Authentication is the means by which a data source validates a user's identity and determines whether or not the user has sufficient privileges to perform a given action. Authentication plays a central role in data security and user accountability and auditing.
For two-tier applications, simple JDBC authentication is usually sufficient.
The following sections describe the different authentication strategies:
When you configure an EclipseLink database login with a user name and password, EclipseLink provides these credentials to the JDBC driver that you configure your application to use.
By default, EclipseLink writes passwords to and reads them from the
sessions.xml file in encrypted form using JCE encryption. Optionally, you can configure a different encryption class.
EclipseLink supports proxy authentication with Oracle Database in Java SE applications and Java EE applications with the Oracle JDBC driver and external connection pools only.
EclipseLink does not support Oracle Database proxy authentication with JTA.
Oracle Database proxy authentication delivers the following security benefits:
A limited trust model, by controlling the users on whose behalf middle tiers can connect, and the roles the middle tiers can assume for the user.
Scalability, by supporting user sessions through Oracle Call Interface (OCI) and thick JDBC, and eliminating the overhead of reauthenticating clients.
Accountability, by preserving the identity of the real user through to the database, and enabling auditing of actions taken on behalf of the real user.
Flexibility, by supporting environments in which users are known to the database, and in which users are merely "application users" of which the database has no awareness.
Oracle Database supports proxy authentication in three-tiers only; it does not support it across multiple middle tiers.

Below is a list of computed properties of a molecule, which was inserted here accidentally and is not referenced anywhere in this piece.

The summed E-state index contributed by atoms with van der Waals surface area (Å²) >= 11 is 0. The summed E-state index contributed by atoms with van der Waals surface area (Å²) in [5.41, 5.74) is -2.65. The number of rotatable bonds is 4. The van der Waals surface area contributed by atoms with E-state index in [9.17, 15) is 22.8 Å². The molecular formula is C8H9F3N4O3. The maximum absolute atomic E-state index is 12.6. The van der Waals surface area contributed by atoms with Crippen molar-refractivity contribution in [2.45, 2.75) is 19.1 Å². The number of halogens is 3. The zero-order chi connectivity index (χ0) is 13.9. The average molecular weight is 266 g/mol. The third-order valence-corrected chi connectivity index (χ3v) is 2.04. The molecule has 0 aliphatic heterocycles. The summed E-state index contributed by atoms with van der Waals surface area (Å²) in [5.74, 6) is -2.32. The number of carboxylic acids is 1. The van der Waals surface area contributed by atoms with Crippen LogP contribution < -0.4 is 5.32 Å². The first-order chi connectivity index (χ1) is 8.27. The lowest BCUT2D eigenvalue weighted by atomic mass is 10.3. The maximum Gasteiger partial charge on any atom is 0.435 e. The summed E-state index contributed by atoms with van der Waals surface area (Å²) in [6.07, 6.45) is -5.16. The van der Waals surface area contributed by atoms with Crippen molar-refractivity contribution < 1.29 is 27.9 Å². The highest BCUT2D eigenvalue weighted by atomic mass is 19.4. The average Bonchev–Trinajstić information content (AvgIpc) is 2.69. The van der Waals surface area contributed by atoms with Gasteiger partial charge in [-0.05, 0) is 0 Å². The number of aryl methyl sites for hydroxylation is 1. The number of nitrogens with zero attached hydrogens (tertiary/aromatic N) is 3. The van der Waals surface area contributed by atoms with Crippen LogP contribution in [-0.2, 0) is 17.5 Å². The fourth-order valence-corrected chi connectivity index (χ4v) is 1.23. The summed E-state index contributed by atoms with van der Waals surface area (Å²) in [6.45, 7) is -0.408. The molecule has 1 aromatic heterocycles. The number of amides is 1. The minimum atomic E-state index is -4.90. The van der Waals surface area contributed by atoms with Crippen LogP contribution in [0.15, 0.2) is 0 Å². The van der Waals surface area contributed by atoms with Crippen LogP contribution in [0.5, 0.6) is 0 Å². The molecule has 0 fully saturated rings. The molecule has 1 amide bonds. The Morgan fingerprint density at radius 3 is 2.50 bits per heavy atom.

For more information about authentication in Oracle Database, see "Preserving User Identity in Multitiered Environments" in the Oracle Database Security Guide.
Configure your EclipseLink database login to use proxy authentication to do the following:
address the complexities of authentication in a three-tier architecture (such as client-to-middle-tier and middle-tier-to-database authentication, and client reauthentication through the middle -tier to the database)
enhance database audit information (for even triggers and stored procedures) by using a specific user for database operations, rather than the generic pool user
simplify VPD/OLS configuration by using a proxy user, rather than setting user information directly in the session context with stored procedures
Regardless of what type of authentication you choose, EclipseLink logs the name of the user associated with all database operations. Example 8-1 shows the
CONFIG level EclipseLink logs when a
ServerSession connects through the main connection for the sample user "scott", and a
ClientSession uses proxy connection "jeff"
Example 8-1 Logs with Oracle Database Proxy Authentication
[EclipseLink Config]--ServerSession(13)--Connection(14)--Thread(Thread[main,5,main])--connecting(DatabaseLogin( platform=>Oracle9Platform user name=> "scott" connector=>OracleJDBC10_1_0_2ProxyConnector datasource name=>DS)) [EclipseLink Config]--ServerSession(13)--Connection(34)--Thread(Thread[main,5,main])--Connected: jdbc:oracle:thin:@localhost:1521:orcl User: SCOTT [EclipseLink Config]--ClientSession(53)--Connection(54)--Thread(Thread[main,5,main])--connecting(DatabaseLogin(platform=>Oracle9Platform user name=> "scott" connector=>OracleJDBC10_1_0_2ProxyConnector datasource name=>DS)) [EclipseLink Config]--ClientSession(53)--Connection(56)--Thread(Thread[main,5,main])--Connected: jdbc:oracle:thin:@localhost:1521:orcl User: jeff
Your database server likely provides additional user auditing options. Consult your database server documentation for details.
Alternatively, you may consider using the EclipseLink unit of work in conjunction with your database schema for auditing purposes.